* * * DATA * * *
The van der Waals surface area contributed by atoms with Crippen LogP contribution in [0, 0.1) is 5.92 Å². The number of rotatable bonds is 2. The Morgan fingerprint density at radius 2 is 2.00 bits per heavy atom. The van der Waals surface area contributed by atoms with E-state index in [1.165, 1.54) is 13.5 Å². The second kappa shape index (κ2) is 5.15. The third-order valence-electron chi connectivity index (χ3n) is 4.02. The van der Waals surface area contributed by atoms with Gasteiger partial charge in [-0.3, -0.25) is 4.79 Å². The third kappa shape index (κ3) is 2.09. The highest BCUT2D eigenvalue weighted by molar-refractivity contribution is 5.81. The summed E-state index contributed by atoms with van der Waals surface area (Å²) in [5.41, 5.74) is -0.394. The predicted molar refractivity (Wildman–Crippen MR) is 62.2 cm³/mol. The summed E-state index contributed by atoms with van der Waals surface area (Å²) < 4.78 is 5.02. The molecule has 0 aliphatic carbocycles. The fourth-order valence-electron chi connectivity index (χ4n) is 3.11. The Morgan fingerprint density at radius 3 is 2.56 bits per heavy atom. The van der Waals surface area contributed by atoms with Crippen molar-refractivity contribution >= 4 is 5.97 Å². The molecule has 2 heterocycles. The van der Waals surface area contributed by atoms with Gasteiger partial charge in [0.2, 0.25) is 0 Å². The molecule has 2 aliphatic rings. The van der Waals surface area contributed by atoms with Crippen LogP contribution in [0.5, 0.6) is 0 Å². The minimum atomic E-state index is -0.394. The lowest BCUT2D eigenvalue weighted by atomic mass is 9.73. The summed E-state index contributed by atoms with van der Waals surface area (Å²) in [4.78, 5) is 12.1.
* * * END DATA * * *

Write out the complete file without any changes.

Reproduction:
The van der Waals surface area contributed by atoms with Crippen LogP contribution in [0, 0.1) is 5.92 Å². The number of rotatable bonds is 2. The Morgan fingerprint density at radius 2 is 2.00 bits per heavy atom. The van der Waals surface area contributed by atoms with E-state index in [1.165, 1.54) is 13.5 Å². The second kappa shape index (κ2) is 5.15. The third-order valence-electron chi connectivity index (χ3n) is 4.02. The van der Waals surface area contributed by atoms with Gasteiger partial charge in [-0.3, -0.25) is 4.79 Å². The third kappa shape index (κ3) is 2.09. The highest BCUT2D eigenvalue weighted by molar-refractivity contribution is 5.81. The summed E-state index contributed by atoms with van der Waals surface area (Å²) in [5.41, 5.74) is -0.394. The predicted molar refractivity (Wildman–Crippen MR) is 62.2 cm³/mol. The summed E-state index contributed by atoms with van der Waals surface area (Å²) < 4.78 is 5.02. The molecule has 0 aliphatic carbocycles. The fourth-order valence-electron chi connectivity index (χ4n) is 3.11. The Morgan fingerprint density at radius 3 is 2.56 bits per heavy atom. The van der Waals surface area contributed by atoms with Crippen molar-refractivity contribution >= 4 is 5.97 Å². The molecule has 2 heterocycles. The van der Waals surface area contributed by atoms with Gasteiger partial charge in [0.2, 0.25) is 0 Å². The molecule has 2 aliphatic rings. The van der Waals surface area contributed by atoms with Crippen LogP contribution in [0.5, 0.6) is 0 Å². The minimum atomic E-state index is -0.394. The lowest BCUT2D eigenvalue weighted by atomic mass is 9.73. The summed E-state index contributed by atoms with van der Waals surface area (Å²) in [4.78, 5) is 12.1.